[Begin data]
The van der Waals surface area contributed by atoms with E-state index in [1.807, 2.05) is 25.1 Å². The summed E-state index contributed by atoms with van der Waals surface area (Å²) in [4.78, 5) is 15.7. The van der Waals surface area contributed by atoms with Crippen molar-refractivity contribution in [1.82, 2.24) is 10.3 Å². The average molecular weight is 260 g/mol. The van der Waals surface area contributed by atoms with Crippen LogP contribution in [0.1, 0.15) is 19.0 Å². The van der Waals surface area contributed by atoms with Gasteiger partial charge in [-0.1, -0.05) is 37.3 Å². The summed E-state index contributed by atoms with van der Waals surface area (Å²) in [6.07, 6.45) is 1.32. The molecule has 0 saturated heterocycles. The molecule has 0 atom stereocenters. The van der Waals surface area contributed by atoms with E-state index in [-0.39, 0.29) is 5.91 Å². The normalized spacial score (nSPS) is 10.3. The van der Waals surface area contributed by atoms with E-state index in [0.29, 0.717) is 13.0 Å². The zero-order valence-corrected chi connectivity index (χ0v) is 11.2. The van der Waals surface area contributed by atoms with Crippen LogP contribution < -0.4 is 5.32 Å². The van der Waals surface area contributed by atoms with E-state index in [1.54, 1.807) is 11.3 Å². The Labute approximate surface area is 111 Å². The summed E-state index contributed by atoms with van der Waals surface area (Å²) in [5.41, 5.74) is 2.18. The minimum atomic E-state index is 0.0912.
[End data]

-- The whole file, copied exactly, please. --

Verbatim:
The van der Waals surface area contributed by atoms with E-state index in [1.807, 2.05) is 25.1 Å². The summed E-state index contributed by atoms with van der Waals surface area (Å²) in [4.78, 5) is 15.7. The van der Waals surface area contributed by atoms with Crippen molar-refractivity contribution in [1.82, 2.24) is 10.3 Å². The average molecular weight is 260 g/mol. The van der Waals surface area contributed by atoms with Crippen LogP contribution in [0.1, 0.15) is 19.0 Å². The van der Waals surface area contributed by atoms with Gasteiger partial charge in [-0.1, -0.05) is 37.3 Å². The summed E-state index contributed by atoms with van der Waals surface area (Å²) in [6.07, 6.45) is 1.32. The molecule has 0 saturated heterocycles. The molecule has 0 atom stereocenters. The van der Waals surface area contributed by atoms with E-state index in [-0.39, 0.29) is 5.91 Å². The normalized spacial score (nSPS) is 10.3. The van der Waals surface area contributed by atoms with E-state index in [0.29, 0.717) is 13.0 Å². The zero-order valence-corrected chi connectivity index (χ0v) is 11.2. The van der Waals surface area contributed by atoms with Crippen LogP contribution < -0.4 is 5.32 Å². The van der Waals surface area contributed by atoms with E-state index in [1.54, 1.807) is 11.3 Å². The Labute approximate surface area is 111 Å². The summed E-state index contributed by atoms with van der Waals surface area (Å²) in [5.41, 5.74) is 2.18. The minimum atomic E-state index is 0.0912.